I worked directly with ASP.NET and Telerik controls for several years. I'm not very fond of Telerik, and here are some of the insights I gained from those experiences.
The value that Telerik controls provides (in my opinion) is drag-and-drop, pre-built user controls for developers who are not strong or motivated in UI/UX. I believe the most appropriate target audience for these are developers who want a UI that is "good enough", so they can continue to focus on business logic.
For better or worse, the usability is essentially locked in. There is almost no opportunity to whiteboard ideas and brainstorm creative wireframes.
This can limit the team's UI/UX thought process. Instead of thinking through a problem and coming up with creative concepts as a solution, the default go-to action is to look at the Telerik documentation for a tool that already exists and implement that. So, often the resulting UI is generic grids and filters, ugly charts, and cumbersome UX.
Technical Issues with Telerik
Some of the Telerik-specific issues I have experienced are:
- Loaded its own duplicate jQuery resource, which happened to be a different version than our main jQuery dependency. This caused bugs elsewhere that were difficult to track down.
- CSS styles were served dynamically from within a compiled .DLL, rather than a static file we could modify.
- Web Designers who didn't come from a .NET background were often lost and frustrated when trying to make simple modifications.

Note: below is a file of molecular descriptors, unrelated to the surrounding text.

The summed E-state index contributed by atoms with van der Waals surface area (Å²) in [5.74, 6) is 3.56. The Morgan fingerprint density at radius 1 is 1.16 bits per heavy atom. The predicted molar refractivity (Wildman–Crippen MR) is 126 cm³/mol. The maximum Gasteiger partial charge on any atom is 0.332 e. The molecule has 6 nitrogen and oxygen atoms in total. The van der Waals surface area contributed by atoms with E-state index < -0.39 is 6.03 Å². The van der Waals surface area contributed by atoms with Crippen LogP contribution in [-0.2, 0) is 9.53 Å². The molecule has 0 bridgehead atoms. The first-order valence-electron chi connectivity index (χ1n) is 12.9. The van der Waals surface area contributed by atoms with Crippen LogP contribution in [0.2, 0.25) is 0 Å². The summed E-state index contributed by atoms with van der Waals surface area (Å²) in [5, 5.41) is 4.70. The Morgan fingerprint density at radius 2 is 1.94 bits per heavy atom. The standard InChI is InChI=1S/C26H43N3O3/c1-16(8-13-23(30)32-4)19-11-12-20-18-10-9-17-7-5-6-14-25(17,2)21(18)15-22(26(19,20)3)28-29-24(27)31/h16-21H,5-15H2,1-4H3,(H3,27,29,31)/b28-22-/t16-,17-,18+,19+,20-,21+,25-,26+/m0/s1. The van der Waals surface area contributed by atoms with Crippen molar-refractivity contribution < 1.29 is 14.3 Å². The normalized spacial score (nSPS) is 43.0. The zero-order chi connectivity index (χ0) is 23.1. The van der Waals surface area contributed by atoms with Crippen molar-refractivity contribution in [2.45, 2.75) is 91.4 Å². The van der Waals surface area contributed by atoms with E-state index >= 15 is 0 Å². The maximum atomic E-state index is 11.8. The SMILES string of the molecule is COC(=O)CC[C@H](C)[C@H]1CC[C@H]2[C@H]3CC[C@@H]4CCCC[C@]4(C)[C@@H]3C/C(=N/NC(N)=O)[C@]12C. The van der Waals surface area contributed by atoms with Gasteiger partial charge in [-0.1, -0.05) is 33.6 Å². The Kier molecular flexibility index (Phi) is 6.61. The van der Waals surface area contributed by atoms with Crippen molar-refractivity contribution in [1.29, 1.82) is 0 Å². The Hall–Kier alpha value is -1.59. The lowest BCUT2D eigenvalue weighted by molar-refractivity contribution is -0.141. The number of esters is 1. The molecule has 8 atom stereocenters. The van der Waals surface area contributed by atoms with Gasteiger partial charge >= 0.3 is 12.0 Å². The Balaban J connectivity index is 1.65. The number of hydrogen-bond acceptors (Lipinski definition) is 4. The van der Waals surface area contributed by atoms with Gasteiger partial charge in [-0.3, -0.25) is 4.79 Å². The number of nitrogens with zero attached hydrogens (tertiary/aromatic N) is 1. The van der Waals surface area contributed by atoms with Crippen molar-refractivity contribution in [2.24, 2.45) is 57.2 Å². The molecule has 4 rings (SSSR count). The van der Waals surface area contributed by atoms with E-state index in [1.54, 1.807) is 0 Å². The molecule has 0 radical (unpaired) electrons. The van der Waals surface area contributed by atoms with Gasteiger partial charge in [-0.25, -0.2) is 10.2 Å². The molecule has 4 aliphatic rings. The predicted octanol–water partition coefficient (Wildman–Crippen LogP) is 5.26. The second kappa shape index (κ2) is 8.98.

- The time commitment and investment required from the team to master customizing Telerik controls was inefficient. A disproportionate amount of time was spent implementing customizations and resolving inadvertent bug fixes, than building actual business logic or implementing new UI/UX features.
- The responsiveness of the UI felt sluggish and bloated, because it was.
Recommendation: Back-end Agnostic UI
I would recommend avoiding Telerik, and any other .NET-specific UI tools, entirely. A well-built web interface (client-side browser) shouldn't have hard dependencies on the type of server framework being used (ASP.NET, Python, Ruby). There are really great general purpose UI frameworks available, and this gives you the freedom to hire and utilize talented web designers from different background.
There are a few simple steps you can take to move in this direction while keeping your existing ASP.NET web application in tact:
- Create a clean MasterPage, remove all references to any .NET UI controls, stylesheets, js (ASP.NET or Telerik). Instead use only client-side libraries such as jQuery, Angular, Bootstrap (or an alternative ).
- Create separate stylesheets to handle your custom UI, and override any Bootstrap defaults
- Use generic ASP.NET controls like a Repeater to generate things like grids and lists. This is almost identical to a for loop in other platforms, and will be familiar to web designers. It is also a familiar tool to C#/VB developers. Developers can manually code HTML lists, tables, etc.
- You can use WebMethods or WebApi to create clean .NET methods that can be called directly from the UI using ajax.
- Migrate one page at a time to the new UI framework MasterPage.
 = http://modernweb.com/2014/02/17/8-bootstrap-alternatives/